People first drove on the Moon 50 years ago today

NASA just celebrated another major moment in the history of Moon exploration. The New York Timesnoted that July 31st, 2021 marks the 50th anniversary of the Lunar Roving Vehicle's first outing — and the first time people drove on the Moon. Apollo 15 astronauts Dave Scott and Jim Irwin took the car on a stint to collect samples and explore the lunar surface more effectively than they could on foot.

Scott and Irwin would eventually drive the rover two more times (for a total of three hours) before returning to Earth. The Apollo 16 and 17 missions each had an LRV of their own. There was also a fourth rover, but it was used for spare parts after the cancellation of Apollo 18 and further missions. All three serving models remained on the Moon.

Early development was problematic, in no small part due to the lack of real-world testing conditions. They couldn't exactly conduct a real-world test drive, after all. The team eventually settled on a collapsible design with steel mesh wheels that could safely handle the Moon's low gravity, lack of atmosphere, extreme temperatures and soft soil.

The LRV was modest, with a 57-mile range, four 0.19kW motors and an official top speed of 8MPH. It was also expensive, with cost overruns bringing the price of four rovers to $38 million (about $249 million in 2021 dollars). It was key to improved scientific exploration during the later stages of the Apollo program, though, and it was also an early example of a practical electric vehicle — humans were using a battery-powered ride on the Moon decades before the technology became mainstream on Earth.

We wouldn't count on humans driving on the Moon any time soon, although that reflects the progress made in the 50 years since. NASA and other space agencies are now focused on robotic rovers that can explore the Moon without worries about crew safety. Those humans that do go on rides will likely use autonomous vehicles. Think of this anniversary as celebrating a first step toward the technology you see today.

People first drove on the Moon 50 years ago today

NASA just celebrated another major moment in the history of Moon exploration. The New York Timesnoted that July 31st, 2021 marks the 50th anniversary of the Lunar Roving Vehicle's first outing — and the first time people drove on the Moon. Apollo 15 astronauts Dave Scott and Jim Irwin took the car on a stint to collect samples and explore the lunar surface more effectively than they could on foot.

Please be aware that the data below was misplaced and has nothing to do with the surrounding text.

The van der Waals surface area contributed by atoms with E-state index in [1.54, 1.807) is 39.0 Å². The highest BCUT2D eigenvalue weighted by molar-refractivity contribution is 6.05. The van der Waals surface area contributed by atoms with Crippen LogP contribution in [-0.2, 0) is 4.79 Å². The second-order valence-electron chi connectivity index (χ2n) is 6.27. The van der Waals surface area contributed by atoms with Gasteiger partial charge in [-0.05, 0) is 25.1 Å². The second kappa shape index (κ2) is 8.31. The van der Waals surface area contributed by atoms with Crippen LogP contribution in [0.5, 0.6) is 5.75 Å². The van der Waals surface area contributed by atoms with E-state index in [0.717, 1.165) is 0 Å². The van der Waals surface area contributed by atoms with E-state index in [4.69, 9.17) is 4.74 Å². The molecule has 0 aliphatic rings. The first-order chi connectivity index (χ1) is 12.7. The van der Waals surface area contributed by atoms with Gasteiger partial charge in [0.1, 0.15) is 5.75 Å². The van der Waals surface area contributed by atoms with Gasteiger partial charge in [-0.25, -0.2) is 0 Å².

Scott and Irwin would eventually drive the rover two more times (for a total of three hours) before returning to Earth. The Apollo 16 and 17 missions each had an LRV of their own. There was also a fourth rover, but it was used for spare parts after the cancellation of Apollo 18 and further missions. All three serving models remained on the Moon.

Early development was problematic, in no small part due to the lack of real-world testing conditions. They couldn't exactly conduct a real-world test drive, after all. The team eventually settled on a collapsible design with steel mesh wheels that could safely handle the Moon's low gravity, lack of atmosphere, extreme temperatures and soft soil.

The LRV was modest, with a 57-mile range, four 0.19kW motors and an official top speed of 8MPH. It was also expensive, with cost overruns bringing the price of four rovers to $38 million (about $249 million in 2021 dollars). It was key to improved scientific exploration during the later stages of the Apollo program, though, and it was also an early example of a practical electric vehicle — humans were using a battery-powered ride on the Moon decades before the technology became mainstream on Earth.

We wouldn't count on humans driving on the Moon any time soon, although that reflects the progress made in the 50 years since. NASA and other space agencies are now focused on robotic rovers that can explore the Moon without worries about crew safety. Those humans that do go on rides will likely use autonomous vehicles. Think of this anniversary as celebrating a first step toward the technology you see today.

A Commemorative Coin to Celebrate the End of 2020

2020: it was an inextinguishable dumpster fire. And to celebrate its end/our survival, Antsy Labs is releasing this A.D. 2020: This Is Fine’ commemorative coin. Emblazoned with the year’s lowlights like the coronavirus, Australian wildfires, and murder hornets, it serves as a reminder of all the hardships we’ve overcome.

The coins are available via an already-funded Kickstarter campaign. A single coin costs $7 plus shipping ($5 to the US, $13 to Canada, $10 – $18 to Europe). I just bought a dozen, which I’ll inevitably slowly lose in the couch cushions, until, God willing, 2020 is but a distant, horrible memory.

There’s no doubt people will tell their grandchildren about the great toilet paper scare of 2020, the whole while scanning the skies for robotic drones sent to identify and extinguish human lifeforms. Ha, and you thought 2020 was bad, just wait till 2050! Not being able to find toilet paper or Lysol is going to sound like a dream you’d wish to come true.

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